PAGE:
But plans didn’t always go as they should. Taking part in the final dry-run, Exercise Tiger on April 28, 1944, was Californian, Sgt Louis Bolton of the 607 Graves Registration Company.

He was 19 years old and married and found himself on a landing ship tank sailing up the English Channel for a rendezvous, from where the troops would assault the beach at Slapton Sands, Devon.

Training was realistic and there were often casualties, but none, so great, as on this day. His small convoy was spotted by an enemy E-boat patrol, whose torpedoes created mayhem among the unsuspecting vessels.

Louis, and 748 young Americans lost their lives and 88 remain buried in British soil at the Cambridge American Cemetery with many, many more commemorated on the ‘Wall of the Missing’. He was expecting to follow the fighting; to meticulously record the names of those who had fought and died. He was not expecting to perish in the cold waters of the English Channel, before the invasion even started.

As D-Day approached, units were concentrated in the Channel ports of southern England. During May 1944 every creek and estuary was crammed with landing craft – ‘you could walk across every inlet, without getting your feet wet’. Among those waiting to sail to northern France was a three-man team from the 531st Engineer Shore Regiment.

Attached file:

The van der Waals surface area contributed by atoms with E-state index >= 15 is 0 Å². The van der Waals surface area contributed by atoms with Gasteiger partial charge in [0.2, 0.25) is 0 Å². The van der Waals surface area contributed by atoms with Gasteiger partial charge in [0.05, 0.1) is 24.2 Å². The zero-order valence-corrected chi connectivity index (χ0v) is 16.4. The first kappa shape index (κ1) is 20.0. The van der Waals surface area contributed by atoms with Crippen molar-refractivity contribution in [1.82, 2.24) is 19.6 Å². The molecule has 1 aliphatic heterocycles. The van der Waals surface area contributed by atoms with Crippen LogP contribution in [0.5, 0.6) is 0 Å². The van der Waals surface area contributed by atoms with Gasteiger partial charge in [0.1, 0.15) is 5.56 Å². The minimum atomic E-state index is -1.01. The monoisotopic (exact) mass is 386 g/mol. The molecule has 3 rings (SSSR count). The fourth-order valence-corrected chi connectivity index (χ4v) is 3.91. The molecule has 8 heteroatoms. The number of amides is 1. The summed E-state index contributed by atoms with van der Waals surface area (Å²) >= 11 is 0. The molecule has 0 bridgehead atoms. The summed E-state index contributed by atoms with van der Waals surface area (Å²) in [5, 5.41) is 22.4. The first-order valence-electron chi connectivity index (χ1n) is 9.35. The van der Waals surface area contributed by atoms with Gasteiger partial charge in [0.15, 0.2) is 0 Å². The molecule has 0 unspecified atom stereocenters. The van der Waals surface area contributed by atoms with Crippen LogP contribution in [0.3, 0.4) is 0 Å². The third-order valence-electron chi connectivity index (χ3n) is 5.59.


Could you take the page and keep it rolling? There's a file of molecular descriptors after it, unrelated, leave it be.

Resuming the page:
USAAF station 117 at Kimbolton played a major part in bombing German infantry and tanks on D-Day, a welcome change from chemical and ball-bearing factory attacks they had been used to carrying out.

The 91st bomb group at Bassingbourn also played its part in the landings by bombing gun emplacements and troop concentrations near the beach head area in June 1944.

From 1943, the USAAF 78th fighter group was stationed at RAF Duxford, flying P-47 Thunderbolts and P-51 Mustangs.For the next two years, it played a crucial role in the air war over Europe, acting as escorts for bomber aircraft in the strategic bombing campaign and providing air support for D-Day operations. All three squadrons of the 78th flew three missions each on D-Day itself, providing 'area support' by attacking railway and other transport targets inland of the invasion beaches in order to disrupt any German attempts at a counter-attack. These missions were in operation from 3.30am to 11.15pm on D-Day. Ground staff at RAF Duxford worked a 24-hour shift providing operational support. The group suffered one of its darkest days on June 10, 1944, when 10 pilots engaged in a bombing raid were killed after being 'bounced' by 20 German fighters.

During 1943 RAF Bassingbourn was the focus of a number of media events. The station and its locality were featured in the documentary film Memphis Belle: A Story of a Flying Fortress. The airfield and group were also the subject of a series of newspaper articles written by John Steinbeck during the spring and summer of 1943. Captain Clark Gable had temporary duty at Bassingbourn while producing a gunnery film for the USAAF. It also served as the location for the fictional "28th Bomb Group" in the 1950 Humphrey Bogart film Chain Lightning. Away from Hollywood, but still in the movies, RAF Bassingbourn was also the setting for the Airfield-based shots in the 1955 film, The Dambusters, featuring Richard Todd and Michael Redgrave.